Tuesday, 22 June 2010

Gridftpv2, the doors relief

Yesterday around 14:30 there was an interesting configuration change in the WNs at PIC. It looks just as an innocent environment variable, but setting GLOBUS_FTP_CLIENT_GRIDFTP2 to true it just does the business of telling the applications to use the version 2 of the gridftp protocol instead of the old version 1. One of the most interesting features of the new version is that data streams are opened directly against disk pools, so the traffic does not flow through the gridftp doors. This effect can be clearly seen in the left plot, where the graphic at the bottom shows the aggregated network traffic through the gridftp doors at PIC. It essentially went to zero after the change.
So, good news for the gridftp doors at PIC. We have less risk of a bottleneck there, and also can plan for having less of them to do the job.

Friday, 18 June 2010

CMS reprocessing on 1st gear at PIC

We have seen a quite puzzling effect in the last week. After several weeks of low CMS activity, around one week ago we happily saw how reprocessing jobs started arriving to PIC in the hundreds.
Few days later, our happiness turned into ... what's going on?
As days passed, we saw that the cpu efficiency of CMS reconstruction jobs at PIC was consistently very low (30-40%!!)... with no apparent reason for that! There was no cpu iowait in the WNs, nor the disk servers showed contention effects.
We still do not understand the origin of this problem, but have identified two possible sources:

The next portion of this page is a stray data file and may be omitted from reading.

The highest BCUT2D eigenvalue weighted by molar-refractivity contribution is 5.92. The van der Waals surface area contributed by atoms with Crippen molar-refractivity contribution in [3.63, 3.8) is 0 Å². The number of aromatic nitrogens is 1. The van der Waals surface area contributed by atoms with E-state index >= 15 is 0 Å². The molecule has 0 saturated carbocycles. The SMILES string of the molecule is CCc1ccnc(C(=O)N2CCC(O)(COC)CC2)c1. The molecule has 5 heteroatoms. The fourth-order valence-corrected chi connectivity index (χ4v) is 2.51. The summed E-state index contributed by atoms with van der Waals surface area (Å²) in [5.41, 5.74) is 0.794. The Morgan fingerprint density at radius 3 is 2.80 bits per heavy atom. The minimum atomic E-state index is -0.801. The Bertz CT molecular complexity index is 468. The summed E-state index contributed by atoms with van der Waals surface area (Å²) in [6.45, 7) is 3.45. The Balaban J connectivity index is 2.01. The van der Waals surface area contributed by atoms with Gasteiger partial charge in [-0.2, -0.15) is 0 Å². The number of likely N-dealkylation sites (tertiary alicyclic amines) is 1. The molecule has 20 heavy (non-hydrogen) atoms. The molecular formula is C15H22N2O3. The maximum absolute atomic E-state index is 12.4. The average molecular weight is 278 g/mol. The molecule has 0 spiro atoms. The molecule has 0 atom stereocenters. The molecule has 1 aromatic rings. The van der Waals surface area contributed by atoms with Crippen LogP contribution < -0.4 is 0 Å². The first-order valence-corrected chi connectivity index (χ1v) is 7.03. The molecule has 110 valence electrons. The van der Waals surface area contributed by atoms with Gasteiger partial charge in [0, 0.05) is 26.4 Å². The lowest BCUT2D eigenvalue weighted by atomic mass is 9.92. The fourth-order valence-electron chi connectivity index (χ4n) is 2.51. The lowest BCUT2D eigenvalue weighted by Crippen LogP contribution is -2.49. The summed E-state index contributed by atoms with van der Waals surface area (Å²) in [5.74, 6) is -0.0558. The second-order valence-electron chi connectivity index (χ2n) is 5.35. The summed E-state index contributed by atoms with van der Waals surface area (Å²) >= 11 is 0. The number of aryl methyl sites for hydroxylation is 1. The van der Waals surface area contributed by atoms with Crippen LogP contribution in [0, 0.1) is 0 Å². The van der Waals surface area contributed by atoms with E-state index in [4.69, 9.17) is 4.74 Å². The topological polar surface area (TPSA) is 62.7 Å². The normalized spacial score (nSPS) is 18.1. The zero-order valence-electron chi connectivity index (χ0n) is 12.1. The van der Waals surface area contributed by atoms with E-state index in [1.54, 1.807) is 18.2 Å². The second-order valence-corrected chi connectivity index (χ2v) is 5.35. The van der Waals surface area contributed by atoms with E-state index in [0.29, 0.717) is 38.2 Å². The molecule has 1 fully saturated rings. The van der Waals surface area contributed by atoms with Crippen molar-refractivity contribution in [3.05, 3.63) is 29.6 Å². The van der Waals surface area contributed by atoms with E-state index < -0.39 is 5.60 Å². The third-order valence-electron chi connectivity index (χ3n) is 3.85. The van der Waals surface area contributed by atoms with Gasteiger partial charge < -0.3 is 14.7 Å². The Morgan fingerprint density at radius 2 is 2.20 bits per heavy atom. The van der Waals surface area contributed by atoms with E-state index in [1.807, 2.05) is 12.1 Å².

The jobs themselves. We observed that most of the jobs with lower cpu efficiency were spitting a "fast copy disabled"message at the start of their output logfile. The CMSSW experts told us that this means that

"for some reason the input file has events which are
not ordered as the framework wants, and thus the framework will read from the input
out-of-order (which indeed can wreck the I/O performance and result in low cpu/wall

Interesting, indeed. We still need to confirm if the 40% cpu efficiency was caused by this out-of-order input events...

2) Due to our "default configuration", plus the CMSSW one, those jobs were writing the output files to dCache using the gridftpv1 protocol. This means a) the traffic was passing through the gridftp doors, and b) it was using the "wan" mover queues in the dCache pools which eventually reached the "max active" limit (at 100 up to now) so movers were queued. This is always bad.

So, we still do not have a clue of what was the actual problem but looks as an interesting investigation so I felt like posting it here :-)

Tuesday, 8 June 2010

ATLAS dark data

It was quite a while ago since we did not take the broom and did a bit of cleaning in our disks. One week ago we performed a Storage consistency check for the ATLAS data at PIC. Luckily, the tools and scripts to automatise this task have evolved quite a lot since we tried this last time so the whole procedure is now quite smooth.
In the process we have almost 4 million ATLAS files at PIC, and about 10% of them appeared to be "dark", i.e. sitting on the disk but not registered in the LFC Catalog. Another 3,5% were also darkish but of another kind: they were registered in our local Catalog but not in the DDM central one.
The plots on the left show the effect of this cleaning campaign. Now the blue (what ATLAS thinks there is at PIC) and red (what actually we have on disk) lines are matching better.
So, this would go into the "inefficiency" of experiments using the disks. We have quantified this to be of the order of 90%. Substantially higher than the 70% which is in general used for WLCG capacity planning.